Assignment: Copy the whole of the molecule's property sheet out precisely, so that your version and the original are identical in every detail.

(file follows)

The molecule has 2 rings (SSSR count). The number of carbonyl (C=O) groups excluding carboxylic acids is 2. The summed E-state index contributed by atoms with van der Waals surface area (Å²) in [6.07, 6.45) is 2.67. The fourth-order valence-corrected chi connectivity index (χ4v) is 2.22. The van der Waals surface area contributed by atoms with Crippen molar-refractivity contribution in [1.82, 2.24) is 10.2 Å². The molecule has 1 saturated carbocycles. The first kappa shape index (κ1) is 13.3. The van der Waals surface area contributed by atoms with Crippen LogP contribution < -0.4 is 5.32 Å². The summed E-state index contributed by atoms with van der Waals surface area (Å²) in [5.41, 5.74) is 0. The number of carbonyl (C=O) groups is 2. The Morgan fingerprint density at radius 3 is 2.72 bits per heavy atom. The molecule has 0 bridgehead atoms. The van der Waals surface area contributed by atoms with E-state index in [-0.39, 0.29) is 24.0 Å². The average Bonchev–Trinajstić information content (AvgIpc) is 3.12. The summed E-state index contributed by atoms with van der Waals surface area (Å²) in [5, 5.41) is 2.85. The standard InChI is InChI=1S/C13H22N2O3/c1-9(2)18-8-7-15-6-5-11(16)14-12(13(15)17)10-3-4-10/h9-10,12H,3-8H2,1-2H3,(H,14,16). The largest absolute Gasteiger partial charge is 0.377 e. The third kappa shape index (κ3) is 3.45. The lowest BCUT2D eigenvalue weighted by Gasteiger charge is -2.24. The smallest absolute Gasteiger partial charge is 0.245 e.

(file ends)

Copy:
The molecule has 2 rings (SSSR count). The number of carbonyl (C=O) groups excluding carboxylic acids is 2. The summed E-state index contributed by atoms with van der Waals surface area (Å²) in [6.07, 6.45) is 2.67. The fourth-order valence-corrected chi connectivity index (χ4v) is 2.22. The van der Waals surface area contributed by atoms with Crippen molar-refractivity contribution in [1.82, 2.24) is 10.2 Å². The molecule has 1 saturated carbocycles. The first kappa shape index (κ1) is 13.3. The van der Waals surface area contributed by atoms with Crippen LogP contribution < -0.4 is 5.32 Å². The summed E-state index contributed by atoms with van der Waals surface area (Å²) in [5.41, 5.74) is 0. The number of carbonyl (C=O) groups is 2. The Morgan fingerprint density at radius 3 is 2.72 bits per heavy atom. The molecule has 0 bridgehead atoms. The van der Waals surface area contributed by atoms with E-state index in [-0.39, 0.29) is 24.0 Å². The average Bonchev–Trinajstić information content (AvgIpc) is 3.12. The summed E-state index contributed by atoms with van der Waals surface area (Å²) in [5, 5.41) is 2.85. The standard InChI is InChI=1S/C13H22N2O3/c1-9(2)18-8-7-15-6-5-11(16)14-12(13(15)17)10-3-4-10/h9-10,12H,3-8H2,1-2H3,(H,14,16). The largest absolute Gasteiger partial charge is 0.377 e. The third kappa shape index (κ3) is 3.45. The lowest BCUT2D eigenvalue weighted by Gasteiger charge is -2.24. The smallest absolute Gasteiger partial charge is 0.245 e.